ogg123(1) Vorbis Tools ogg123(1)
ogg123 - plays Ogg Vorbis files
ogg123 [ -vqzVh ] [ -k seconds ] [ -x nth ] [ -y ntimes ] [ -b
buffer_size ] [ -d driver [ -o option:value ] [ -f filename ] ] file
... | directory ... | URL ...
ogg123 reads Ogg Vorbis audio files and decodes them to the devices
specified on the command line. By default, ogg123 writes to the stan-
dard sound device, but output can be sent to any number of devices.
Files can be read from the file system, or URLs can be streamed via
HTTP. If a directory is given, all of the files in it or its subdirec-
tories will be played.
Use an output audio buffer of approximately ’n’ kilobytes.
-@ playlist, --list playlist
Play all of the files named in the file ’playlist’. The
playlist should have one filename, directory name, or URL per
line. Blank lines are permitted. Directories will be treated
in the same way as on the command line.
-b n, --buffer n
Use an input buffer of approximately ’n’ kilobytes.
-p n, --prebuffer n
Prebuffer ’n’ percent of the input buffer. Playback won’t begin
until this prebuffer is complete.
-d device, --device device
Specify output device. See DEVICES section for a list of
devices. Any number of devices may be specified.
-f filename, --file filename
Specify output file for file devices. The filename "-" writes
to standard out. If the file already exists, ogg123 will over-
Show command help.
-k n, --skip n
Skip the first ’n’ seconds. ’n’ may also be in minutes:seconds
or hours:minutes:seconds form.
-K n, --end n
Stops playing ’n’ seconds from the start of the stream. ’n’ may
also have the same format as used in the --skip option.
-o option:value, --device-option option:value
Assigns the option option to value for the preceding device.
See DEVICES for a list of valid options for each device.
Quiet mode. No messages are displayed.
Display version information.
-x n, --nth
Play every ’n’th decoded block. Has the effect of playing audio
at ’n’ times faster than normal speed.
-y n, --ntimes
Repeat every played block ’n’ times. Has the effect of playing
audio ’n’ times slower than normal speed. May be with -x for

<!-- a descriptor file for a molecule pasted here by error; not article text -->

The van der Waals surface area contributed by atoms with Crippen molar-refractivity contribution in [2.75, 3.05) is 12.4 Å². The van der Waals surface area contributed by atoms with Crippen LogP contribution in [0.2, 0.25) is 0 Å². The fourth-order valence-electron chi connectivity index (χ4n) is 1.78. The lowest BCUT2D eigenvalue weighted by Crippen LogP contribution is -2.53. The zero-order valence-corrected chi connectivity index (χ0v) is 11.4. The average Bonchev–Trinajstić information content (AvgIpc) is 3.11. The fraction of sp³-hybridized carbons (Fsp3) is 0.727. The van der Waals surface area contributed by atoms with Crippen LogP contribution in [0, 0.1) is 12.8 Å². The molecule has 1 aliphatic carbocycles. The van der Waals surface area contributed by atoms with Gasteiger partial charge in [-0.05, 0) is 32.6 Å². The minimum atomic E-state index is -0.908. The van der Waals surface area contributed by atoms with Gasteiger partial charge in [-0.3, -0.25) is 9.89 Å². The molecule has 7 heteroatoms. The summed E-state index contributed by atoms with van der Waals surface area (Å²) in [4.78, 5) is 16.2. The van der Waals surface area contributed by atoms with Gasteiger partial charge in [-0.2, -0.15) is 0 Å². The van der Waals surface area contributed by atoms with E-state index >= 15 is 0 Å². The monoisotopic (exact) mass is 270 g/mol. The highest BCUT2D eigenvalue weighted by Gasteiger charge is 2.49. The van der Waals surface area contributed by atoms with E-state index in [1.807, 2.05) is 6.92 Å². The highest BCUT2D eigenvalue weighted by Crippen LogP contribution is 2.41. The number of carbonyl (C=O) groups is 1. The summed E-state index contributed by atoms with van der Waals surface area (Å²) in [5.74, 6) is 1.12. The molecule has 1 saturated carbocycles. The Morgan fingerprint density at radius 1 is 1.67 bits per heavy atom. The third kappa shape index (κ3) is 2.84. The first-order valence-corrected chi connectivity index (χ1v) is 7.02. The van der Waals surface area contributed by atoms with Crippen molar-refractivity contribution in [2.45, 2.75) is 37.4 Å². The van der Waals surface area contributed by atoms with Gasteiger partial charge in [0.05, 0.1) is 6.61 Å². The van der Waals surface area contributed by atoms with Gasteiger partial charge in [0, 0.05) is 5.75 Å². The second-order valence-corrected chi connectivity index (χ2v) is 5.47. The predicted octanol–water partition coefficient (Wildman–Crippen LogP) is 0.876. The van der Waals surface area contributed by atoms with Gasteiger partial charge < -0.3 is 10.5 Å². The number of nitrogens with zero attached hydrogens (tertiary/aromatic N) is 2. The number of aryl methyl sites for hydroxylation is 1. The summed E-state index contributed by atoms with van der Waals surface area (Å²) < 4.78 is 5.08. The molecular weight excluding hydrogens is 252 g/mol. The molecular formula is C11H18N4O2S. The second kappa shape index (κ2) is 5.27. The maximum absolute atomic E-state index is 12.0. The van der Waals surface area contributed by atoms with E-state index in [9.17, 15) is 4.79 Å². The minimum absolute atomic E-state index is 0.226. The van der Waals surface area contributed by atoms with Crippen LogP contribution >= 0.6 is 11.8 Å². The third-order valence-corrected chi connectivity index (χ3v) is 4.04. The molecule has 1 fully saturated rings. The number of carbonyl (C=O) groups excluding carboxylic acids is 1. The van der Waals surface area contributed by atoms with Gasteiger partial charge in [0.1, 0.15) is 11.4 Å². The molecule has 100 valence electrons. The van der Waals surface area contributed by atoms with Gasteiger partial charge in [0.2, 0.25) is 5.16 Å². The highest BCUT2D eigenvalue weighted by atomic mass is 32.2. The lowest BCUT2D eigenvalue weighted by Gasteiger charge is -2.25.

interesting fractional speeds.
Play files in pseudo-random order.
ogg123 supports a variety of audio output devices through libao. Only
those devices supported by the target platform will be available. The
-f option may only be used with devices that write to files.
null Null driver. All audio data is discarded. (Note: Audio data is
not written to /dev/null !) You could use this driver to test
raw decoding speed without output overhead.
oss Open Sound System driver for Linux and FreeBSD.
dsp DSP device for soundcard. Defaults to /dev/dsp.
sun Sun Audio driver for NetBSD, OpenBSD, and Solaris.
dev Audio device for soundcard. Defaults to
alsa Advanced Linux Sound Architecture.
card Sound card number. (Default = 0)
dev Device number on the sound card. (Default = 0)
Override the default buffer size (in bytes).
irix IRIX audio driver.
arts aRts Sound Daemon.
esd Enlightened Sound Daemon.
host The hostname where esd is running. This can
include a port number after a colon, as in
"whizbang.com:555". (Default = localhost)
au Sun audio file output. Writes the audio samples in AU format.
The AU format supports writing to unseekable files, like stan-
dard out. In such circumstances, the AU header will specify the
sample format, but not the length of the recording.
raw Raw sample output. Writes raw audio samples to a file.
Choose big endian, little endian, or native byte
order. (Default = "native")
wav WAV file output. Writes the sound data to disk in uncompressed
form. If multiple files are played, all of them will be con-
catenated into the same WAV file. WAV files cannot be written
to unseekable files, such as standard out. Use the AU format
The ogg123 command line is fairly flexible, perhaps confusingly so.
Here are some sample command lines and an explanation of what they do.
Play on the default soundcard:
Play all of the files in the directory ~/music and its subdirectories.
Play a file using the OSS driver:
ogg123 -d oss test.ogg
Pass the "dsp" option to the OSS driver:
ogg123 -d oss -o dsp:/dev/mydsp
Use the ESD driver
ogg123 -d esd test.ogg
Use the WAV driver with the output file, "test.wav":
ogg123 -d wav -f test.wav test.ogg
Listen to a file while you write it to a WAV file:
ogg123 -d oss -d wav -f test.wav test.ogg
Note that options apply to the device declared to the left:
ogg123 -d oss -o dsp:/dev/mydsp -d raw -f test2.raw -o byte-
Stress test your harddrive:
ogg123 -d oss -d wav -f 1.wav -d wav -f 2.wav -d wav -f 3.wav -d
wav -f 4.wav -d wav -f 5.wav test.ogg
Create an echo effect with esd and a slow computer:
ogg123 -d esd -d esd test.ogg
You can abort ogg123 at any time by pressing Ctrl-C. If you are play-
ing multiple files, this will stop the current file and begin playing
the next one. If you want to abort playing immediately instead of
skipping to the next file, press Ctrl-C within the first second of the
playback of a new file.
Note that the result of pressing Ctrl-C might not be audible immedi-
ately, due to audio data buffering in the audio device. This delay is
system dependent, but it is usually not more than one or two seconds.
Can be used to set the default output device for all libao pro-
Per-user config file to override the system wide output device
Piped WAV files may cause strange behavior in other programs. This is
because WAV files store the data length in the header. However, the
output driver does not know the length when it writes the header, and
there is no value that means "length unknown". Use the raw or au out-
put driver if you need to use ogg123 in a pipe.
Kenneth Arnold <firstname.lastname@example.org>
Stan Seibert <email@example.com>
Stan Seibert <firstname.lastname@example.org>
Xiph.org Foundation 2003 September 1 ogg123(1)
Man(1) output converted with